#What45DoesNotKnowAboutReligionIsALot 
#Stick2Presidenting 
#ActuallyUMightWant2StartPresidenting 

Tuesday, October 10, 2017

Athletes Kneeling During Anthem is Really Not about the Flag

Here’s a thought: instead of worshiping the flag, let’s honor the constitution that guarantees freedom of political speech (even at ball games). Instead of insisting people stand for a song (which is not in the constitution) let’s try to listen to the people who are going to such great lengths and taking personal risks to get us to understand and care about the injustices suffered by people of color in this country. Instead of demonizing those who are taking a stand (or a knee as it were) in protest of police brutality, maybe we could hear them and join them in addressing systemic racism in this country. Demonizing Black athletes for reminding us of racism is part of the racist system they are addressing. If you defended the confederate flag and statues (symbols of treason) then your issue isn’t with the flag, its with people of color claiming their agency and using their notoriety to influence change. Red, white, and blue are not the colors that have you worked up. 

Friday, October 06, 2017

Happy Brthday MCC

Oct. 6, 1968: a young, gay, defrocked, Pentecostal minister (Troy D. Perry) held a worship service in his living room. 12 people showed up (a powerful symbol). The coffee table became the communion table/altar. An album of the Mormon Tabernacle Choir provided the service music (adding a bit of camp and irony to the momentous occasion). Gay and straight, male and female, Christian and Jew were some of the labels of the people in the room. More than 9 months before Stonewall, this worship experience meant to welcome and affirm and celebrate LGBTQ people (known by various terms over the years) occurred and launched an ecumenical, body positive, sex positive, LGBTQ affirming, joyous, justice seeking, ridiculously optimistic, evangelical (and sometimes charismatic), Eucharistic, over time theologically progressive (which only makes sense as it began by challenging old assumptions) religious movement known as Metropolitan Community Churches (MCC).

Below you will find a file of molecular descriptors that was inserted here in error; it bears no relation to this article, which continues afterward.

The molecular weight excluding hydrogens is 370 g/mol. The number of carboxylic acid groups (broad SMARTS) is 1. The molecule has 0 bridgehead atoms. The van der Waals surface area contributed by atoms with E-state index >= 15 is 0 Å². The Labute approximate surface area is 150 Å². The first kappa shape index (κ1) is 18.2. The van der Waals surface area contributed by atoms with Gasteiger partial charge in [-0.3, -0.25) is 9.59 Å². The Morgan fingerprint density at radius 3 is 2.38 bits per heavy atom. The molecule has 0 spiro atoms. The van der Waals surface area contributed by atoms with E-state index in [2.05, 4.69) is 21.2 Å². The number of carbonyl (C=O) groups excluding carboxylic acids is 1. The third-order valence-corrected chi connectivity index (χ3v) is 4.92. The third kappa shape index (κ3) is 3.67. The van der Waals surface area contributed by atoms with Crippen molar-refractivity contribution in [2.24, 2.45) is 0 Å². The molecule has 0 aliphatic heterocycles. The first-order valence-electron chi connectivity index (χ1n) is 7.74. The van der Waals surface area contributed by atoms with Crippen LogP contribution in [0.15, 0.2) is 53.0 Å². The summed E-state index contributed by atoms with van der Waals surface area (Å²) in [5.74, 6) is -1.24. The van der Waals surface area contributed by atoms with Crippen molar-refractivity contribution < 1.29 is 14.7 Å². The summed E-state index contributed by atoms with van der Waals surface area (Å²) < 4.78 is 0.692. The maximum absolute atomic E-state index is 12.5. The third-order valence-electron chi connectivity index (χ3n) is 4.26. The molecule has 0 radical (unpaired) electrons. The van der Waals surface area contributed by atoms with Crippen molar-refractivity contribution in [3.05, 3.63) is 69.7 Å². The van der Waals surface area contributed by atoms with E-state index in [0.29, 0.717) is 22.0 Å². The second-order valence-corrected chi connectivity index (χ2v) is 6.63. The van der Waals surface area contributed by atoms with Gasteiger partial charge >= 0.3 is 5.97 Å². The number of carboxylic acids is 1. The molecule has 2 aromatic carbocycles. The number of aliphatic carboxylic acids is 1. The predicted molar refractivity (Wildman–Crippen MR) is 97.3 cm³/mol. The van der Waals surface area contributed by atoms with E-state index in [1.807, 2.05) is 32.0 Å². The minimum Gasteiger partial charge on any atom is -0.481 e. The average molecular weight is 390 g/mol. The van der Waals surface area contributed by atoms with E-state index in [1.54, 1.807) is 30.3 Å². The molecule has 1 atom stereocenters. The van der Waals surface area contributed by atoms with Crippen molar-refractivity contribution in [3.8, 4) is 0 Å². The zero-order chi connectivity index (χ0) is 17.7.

MCC is not the powerhouse it once was, but it’s still around, and many churches are now welcoming and affirming of LGBTQ folk and their allies and loved ones.  But before they got there, MCC was doing the work. 
MCC’s early, provocative, and courageous witness led the way for mainstream churches to become more accepting and appreciative of the Queer children of God. MCC was also a leader in the inclusive language movement and was way ahead of most churches in compassionately responding to the AIDS crisis. 

Whatever becomes of MCC, the world will always be better because Troy Perry started a movement that said the LGBTQ members of the human family were part of the divine diversity of creation and were fully embraced and loved by God, and that movement helped change hearts and minds and bring hope and healing to countless lives. 

Many of us in ministry today are in ministry because of MCC. When we didn’t have other options, MCC was an option. MCC blessed our unions, performed our funerals, visited us in hospitals, debated the fundamentalists, spoke to city councils and state legislatures, and prepared and ordained us for ministry. In time, for a variety of reasons, some of us left MCC for other communities, some of us embraced dual or even triple affiliations, remaining in MCC but not exclusively. But wherever we ended up, we know MCC gave us our start, and for that, let us always be grateful. 


49 years ago, a prophet was raised up, and he spoke the word of God’s all-inclusive and unconditional love, and the Church and the world would never be the same again. God bless you Troy Perry!

Wednesday, October 04, 2017

New Thought Anglican and More

Intersections: New Thought, Anglicanism, and Other Traditions 
Sunshine Cathedral (Fort Lauderdale) 
By Rev. Dr. Durrell Watkins